During his tour of operational duty, Flight Sergeant Baines has proved himself a very reliable and courageous airman. His sorties include ten to Berlin as well as many others to such hotly defended targets as Hamburg, Hanover and the Ruhr Valley towns. On one occasion, when his aircraft had been involved in a collision, he navigated his pilot back from Munich despite the intense cold, and exposure caused by the aircraft's nose having been smashed in.

    20th January, 1944.

    Remarks by Station Commander.

    Flight Sergeant Baines has carried out 27 sorties over enemy territory. His skilful navigation has contributed largely to the success of these operations and merits the non-immediate award of the Distinguished Flying Medal.

    See:
    The Distinguished Flying Medal Register for the Second World War with Official Recommendation Details. Vol.I. A-J.
    Tavender,Ian.
    Forest Hill:Savannah Publications,2000.
    p.67.

    Col.

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    Ironic his citation is dated 20 Jan 1944 and he ditched the following day. Do you have his log book, Michael, as that will indicate how long he was with 1409?

    I should have added that, unfortunately, the 1409 Met Flight ORB cannot be downloaded on-line, so it would be necessary to visit the NA to view it. Alternatively you can request a copy be digitised or printed, but I think the cost would be, let's say, expensive as you will probably only be interested in part of it.

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    Brian,

    What you are looking at (in my post #4), is a recommendation (as the title of reference work quoted suggests), not a citation. The approval of the award of the DFM, was based on this recommendation.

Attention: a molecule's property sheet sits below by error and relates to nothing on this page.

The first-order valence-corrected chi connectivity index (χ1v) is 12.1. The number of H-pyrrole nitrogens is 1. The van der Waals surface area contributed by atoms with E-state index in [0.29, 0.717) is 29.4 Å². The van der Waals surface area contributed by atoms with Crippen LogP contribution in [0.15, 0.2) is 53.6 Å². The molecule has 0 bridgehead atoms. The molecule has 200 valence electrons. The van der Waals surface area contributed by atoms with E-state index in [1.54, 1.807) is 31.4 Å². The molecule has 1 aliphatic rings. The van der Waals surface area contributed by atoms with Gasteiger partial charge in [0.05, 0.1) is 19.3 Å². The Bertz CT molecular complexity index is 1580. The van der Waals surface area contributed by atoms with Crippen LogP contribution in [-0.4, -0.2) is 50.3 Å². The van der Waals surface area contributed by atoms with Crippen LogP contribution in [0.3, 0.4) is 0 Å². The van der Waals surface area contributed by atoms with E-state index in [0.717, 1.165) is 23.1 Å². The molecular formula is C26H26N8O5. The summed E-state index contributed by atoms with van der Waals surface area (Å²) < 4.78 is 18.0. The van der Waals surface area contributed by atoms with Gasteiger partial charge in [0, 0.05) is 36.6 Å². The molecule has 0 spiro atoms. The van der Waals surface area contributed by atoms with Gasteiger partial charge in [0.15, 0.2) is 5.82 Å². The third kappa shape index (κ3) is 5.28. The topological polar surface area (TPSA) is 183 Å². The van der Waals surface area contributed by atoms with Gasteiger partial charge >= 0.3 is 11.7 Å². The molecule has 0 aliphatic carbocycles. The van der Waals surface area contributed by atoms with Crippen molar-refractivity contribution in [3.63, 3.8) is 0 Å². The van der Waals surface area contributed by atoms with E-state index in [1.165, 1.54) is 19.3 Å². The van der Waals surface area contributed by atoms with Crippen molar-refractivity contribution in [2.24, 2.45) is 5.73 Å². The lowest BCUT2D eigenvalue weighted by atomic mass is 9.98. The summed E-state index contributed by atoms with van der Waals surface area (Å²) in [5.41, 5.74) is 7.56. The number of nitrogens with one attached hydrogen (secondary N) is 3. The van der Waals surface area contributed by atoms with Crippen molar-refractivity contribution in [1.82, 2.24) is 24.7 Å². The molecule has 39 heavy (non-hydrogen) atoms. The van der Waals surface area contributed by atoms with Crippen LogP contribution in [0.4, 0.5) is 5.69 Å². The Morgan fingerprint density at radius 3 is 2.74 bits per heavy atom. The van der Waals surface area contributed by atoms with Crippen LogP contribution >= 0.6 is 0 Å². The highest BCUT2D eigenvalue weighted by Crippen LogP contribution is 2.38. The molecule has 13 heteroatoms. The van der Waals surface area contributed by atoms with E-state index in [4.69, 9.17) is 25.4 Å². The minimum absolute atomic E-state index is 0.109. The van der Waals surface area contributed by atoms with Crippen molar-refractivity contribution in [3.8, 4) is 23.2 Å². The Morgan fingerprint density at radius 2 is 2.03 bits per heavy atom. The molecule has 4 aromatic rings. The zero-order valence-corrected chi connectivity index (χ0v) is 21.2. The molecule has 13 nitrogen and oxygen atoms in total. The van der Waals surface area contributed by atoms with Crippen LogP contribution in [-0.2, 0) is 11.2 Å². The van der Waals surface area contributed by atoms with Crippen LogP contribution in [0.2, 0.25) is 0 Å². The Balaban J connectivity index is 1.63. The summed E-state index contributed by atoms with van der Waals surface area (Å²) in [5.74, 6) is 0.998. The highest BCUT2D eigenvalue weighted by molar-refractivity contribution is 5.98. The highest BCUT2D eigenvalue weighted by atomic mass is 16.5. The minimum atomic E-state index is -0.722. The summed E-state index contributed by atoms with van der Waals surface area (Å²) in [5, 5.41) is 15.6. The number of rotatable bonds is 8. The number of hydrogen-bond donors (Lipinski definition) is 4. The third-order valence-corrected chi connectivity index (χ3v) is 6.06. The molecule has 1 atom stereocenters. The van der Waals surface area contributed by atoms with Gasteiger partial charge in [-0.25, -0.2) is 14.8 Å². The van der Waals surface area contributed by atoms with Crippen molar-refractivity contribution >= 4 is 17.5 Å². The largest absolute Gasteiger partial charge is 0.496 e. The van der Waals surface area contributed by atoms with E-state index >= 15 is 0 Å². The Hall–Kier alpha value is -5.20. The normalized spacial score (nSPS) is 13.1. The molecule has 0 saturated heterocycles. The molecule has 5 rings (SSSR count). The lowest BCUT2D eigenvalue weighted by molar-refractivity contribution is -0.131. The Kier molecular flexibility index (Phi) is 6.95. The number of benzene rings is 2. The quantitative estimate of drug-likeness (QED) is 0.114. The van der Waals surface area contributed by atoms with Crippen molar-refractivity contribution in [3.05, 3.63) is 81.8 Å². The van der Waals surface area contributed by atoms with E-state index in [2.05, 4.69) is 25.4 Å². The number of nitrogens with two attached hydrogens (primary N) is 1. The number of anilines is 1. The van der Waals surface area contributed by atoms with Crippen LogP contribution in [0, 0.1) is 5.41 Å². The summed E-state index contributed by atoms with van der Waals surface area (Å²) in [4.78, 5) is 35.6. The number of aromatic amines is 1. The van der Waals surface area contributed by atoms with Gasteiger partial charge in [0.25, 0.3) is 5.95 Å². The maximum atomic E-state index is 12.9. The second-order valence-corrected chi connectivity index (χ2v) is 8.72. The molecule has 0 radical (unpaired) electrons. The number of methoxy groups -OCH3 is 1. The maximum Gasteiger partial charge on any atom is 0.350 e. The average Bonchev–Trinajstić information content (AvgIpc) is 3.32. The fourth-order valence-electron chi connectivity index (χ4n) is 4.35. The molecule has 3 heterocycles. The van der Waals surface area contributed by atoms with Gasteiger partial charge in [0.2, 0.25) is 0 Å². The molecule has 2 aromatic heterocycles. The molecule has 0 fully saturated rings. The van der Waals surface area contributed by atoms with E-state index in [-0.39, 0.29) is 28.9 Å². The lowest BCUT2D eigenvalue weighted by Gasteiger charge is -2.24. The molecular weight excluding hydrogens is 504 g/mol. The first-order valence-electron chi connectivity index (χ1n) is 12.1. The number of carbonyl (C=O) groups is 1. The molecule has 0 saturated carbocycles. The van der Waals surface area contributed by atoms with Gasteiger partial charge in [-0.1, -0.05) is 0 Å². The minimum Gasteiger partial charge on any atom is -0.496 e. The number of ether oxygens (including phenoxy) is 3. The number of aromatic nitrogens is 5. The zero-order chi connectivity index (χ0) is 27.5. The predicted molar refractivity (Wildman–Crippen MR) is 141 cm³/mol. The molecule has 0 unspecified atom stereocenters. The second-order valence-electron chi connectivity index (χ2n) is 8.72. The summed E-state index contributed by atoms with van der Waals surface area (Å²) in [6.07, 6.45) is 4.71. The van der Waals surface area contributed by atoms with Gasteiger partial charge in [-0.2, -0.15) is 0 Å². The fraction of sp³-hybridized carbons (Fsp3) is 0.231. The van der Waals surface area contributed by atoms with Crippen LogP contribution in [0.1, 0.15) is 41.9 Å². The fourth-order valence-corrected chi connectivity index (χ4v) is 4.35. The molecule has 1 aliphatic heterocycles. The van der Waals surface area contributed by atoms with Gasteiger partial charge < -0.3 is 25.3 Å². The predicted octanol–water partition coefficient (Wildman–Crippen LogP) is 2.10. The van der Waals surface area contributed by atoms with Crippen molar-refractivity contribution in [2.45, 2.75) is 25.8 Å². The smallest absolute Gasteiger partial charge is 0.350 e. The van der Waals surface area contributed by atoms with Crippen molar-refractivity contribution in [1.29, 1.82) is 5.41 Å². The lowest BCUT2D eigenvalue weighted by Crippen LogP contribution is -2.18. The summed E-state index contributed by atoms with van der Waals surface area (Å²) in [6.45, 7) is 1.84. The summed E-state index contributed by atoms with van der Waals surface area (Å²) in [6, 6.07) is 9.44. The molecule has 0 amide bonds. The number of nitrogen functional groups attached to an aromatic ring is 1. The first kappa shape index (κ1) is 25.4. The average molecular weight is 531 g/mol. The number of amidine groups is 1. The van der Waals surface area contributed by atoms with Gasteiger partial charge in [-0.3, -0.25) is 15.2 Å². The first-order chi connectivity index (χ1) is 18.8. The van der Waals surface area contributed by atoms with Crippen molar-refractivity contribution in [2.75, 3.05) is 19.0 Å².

Michael,

    A little more (albeit, with a few minor errors), on your father, and his pilot:

    The following night (23/24 November, 1943), P/O M.[sic]J. Izatt and F/Sgt A.W. Bains[sic] had just crossed the Dutch coast at 23,000 feet when Izatt noticed lights on the port side: almost immediately a burst of tracer came towards the Mosquito, just missing the tail. Izatt made a diving turn to port while Bains[sic] searched for the fighter. At 20,000 feet he turned back on track and started to climb again. Three minutes later tracer came from the starboard quarter and again missed the bomber. As Izatt dived to starboard the fighter streaked past and was not seen again. The crew had lost 8 minutes and, knowing they would be too late for the Berlin attack, they bombed Emden.

    See:
    Pathfinder Force A History of 8 Group.
    Musgrove,Gordon.
    London:Macdonald & Jane's,1976.
    p.202.

    Col.
    Last edited by COL BRUGGY; 30th August 2015 at 12:32.

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    I appreciate all your replies, especially the extract concerning the bombing raid. I was a bit puzzled by this as mosquitoes in 1409 flight were not bombers. This leads me to believe my father was in another squadron prior to joining 1409 flight. This may have been 139 squadron as his mosquito was used by this squadron!! Is there any way I can fond out about this - unfortunately I do not have my fathers log book, which would probably make things easier!

    Michael

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    Michael,

    As I suggested in #3, get your father's service record. That will tell you which units/squadrons he served with; once you have that information to hand it's a 'simple' matter of accessing the ORB's in person at Kew - or downloading a sample, or perhaps someone on the forum will already hold copies. The key with nearly all similar enquiries is the service record. (I did note off-board that I was in error in respect of the 25 years, it doesn't apply for next of kin.)

    Brian